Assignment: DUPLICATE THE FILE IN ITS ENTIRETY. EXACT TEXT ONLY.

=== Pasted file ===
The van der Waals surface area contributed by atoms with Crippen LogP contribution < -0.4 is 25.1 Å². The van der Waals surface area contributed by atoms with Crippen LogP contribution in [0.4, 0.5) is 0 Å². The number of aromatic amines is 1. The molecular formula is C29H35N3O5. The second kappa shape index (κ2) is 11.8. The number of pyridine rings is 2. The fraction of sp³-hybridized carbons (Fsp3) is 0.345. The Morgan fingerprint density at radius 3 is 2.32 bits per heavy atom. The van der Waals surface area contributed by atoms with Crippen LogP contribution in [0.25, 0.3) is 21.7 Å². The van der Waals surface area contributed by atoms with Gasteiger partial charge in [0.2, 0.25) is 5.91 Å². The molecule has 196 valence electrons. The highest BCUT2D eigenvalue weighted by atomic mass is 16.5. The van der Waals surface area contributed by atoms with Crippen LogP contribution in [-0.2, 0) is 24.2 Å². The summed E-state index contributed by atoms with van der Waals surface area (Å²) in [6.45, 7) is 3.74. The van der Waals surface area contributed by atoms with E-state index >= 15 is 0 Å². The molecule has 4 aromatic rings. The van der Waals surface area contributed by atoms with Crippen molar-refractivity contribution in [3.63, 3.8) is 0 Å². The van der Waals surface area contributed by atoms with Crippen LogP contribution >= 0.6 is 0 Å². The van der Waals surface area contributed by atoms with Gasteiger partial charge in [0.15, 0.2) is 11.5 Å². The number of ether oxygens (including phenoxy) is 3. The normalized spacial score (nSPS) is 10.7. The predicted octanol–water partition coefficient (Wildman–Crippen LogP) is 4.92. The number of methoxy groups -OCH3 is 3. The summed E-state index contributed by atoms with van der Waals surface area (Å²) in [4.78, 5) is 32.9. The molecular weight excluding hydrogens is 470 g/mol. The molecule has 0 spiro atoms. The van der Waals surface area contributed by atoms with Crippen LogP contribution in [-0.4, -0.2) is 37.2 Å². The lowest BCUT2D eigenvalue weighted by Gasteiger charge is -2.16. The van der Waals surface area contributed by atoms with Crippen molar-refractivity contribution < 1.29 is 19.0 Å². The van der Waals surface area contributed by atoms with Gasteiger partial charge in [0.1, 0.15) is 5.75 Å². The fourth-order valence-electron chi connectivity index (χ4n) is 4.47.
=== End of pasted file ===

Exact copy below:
The van der Waals surface area contributed by atoms with Crippen LogP contribution < -0.4 is 25.1 Å². The van der Waals surface area contributed by atoms with Crippen LogP contribution in [0.4, 0.5) is 0 Å². The number of aromatic amines is 1. The molecular formula is C29H35N3O5. The second kappa shape index (κ2) is 11.8. The number of pyridine rings is 2. The fraction of sp³-hybridized carbons (Fsp3) is 0.345. The Morgan fingerprint density at radius 3 is 2.32 bits per heavy atom. The van der Waals surface area contributed by atoms with Crippen LogP contribution in [0.25, 0.3) is 21.7 Å². The van der Waals surface area contributed by atoms with Gasteiger partial charge in [0.2, 0.25) is 5.91 Å². The molecule has 196 valence electrons. The highest BCUT2D eigenvalue weighted by atomic mass is 16.5. The van der Waals surface area contributed by atoms with Crippen LogP contribution in [-0.2, 0) is 24.2 Å². The summed E-state index contributed by atoms with van der Waals surface area (Å²) in [6.45, 7) is 3.74. The van der Waals surface area contributed by atoms with E-state index >= 15 is 0 Å². The molecule has 4 aromatic rings. The van der Waals surface area contributed by atoms with Crippen molar-refractivity contribution in [3.63, 3.8) is 0 Å². The van der Waals surface area contributed by atoms with Crippen LogP contribution >= 0.6 is 0 Å². The van der Waals surface area contributed by atoms with Gasteiger partial charge in [0.15, 0.2) is 11.5 Å². The number of ether oxygens (including phenoxy) is 3. The normalized spacial score (nSPS) is 10.7. The predicted octanol–water partition coefficient (Wildman–Crippen LogP) is 4.92. The number of methoxy groups -OCH3 is 3. The summed E-state index contributed by atoms with van der Waals surface area (Å²) in [4.78, 5) is 32.9. The molecular weight excluding hydrogens is 470 g/mol. The molecule has 0 spiro atoms. The van der Waals surface area contributed by atoms with Crippen LogP contribution in [-0.4, -0.2) is 37.2 Å². The lowest BCUT2D eigenvalue weighted by Gasteiger charge is -2.16. The van der Waals surface area contributed by atoms with Crippen molar-refractivity contribution < 1.29 is 19.0 Å². The van der Waals surface area contributed by atoms with Gasteiger partial charge in [0.1, 0.15) is 5.75 Å². The fourth-order valence-electron chi connectivity index (χ4n) is 4.47.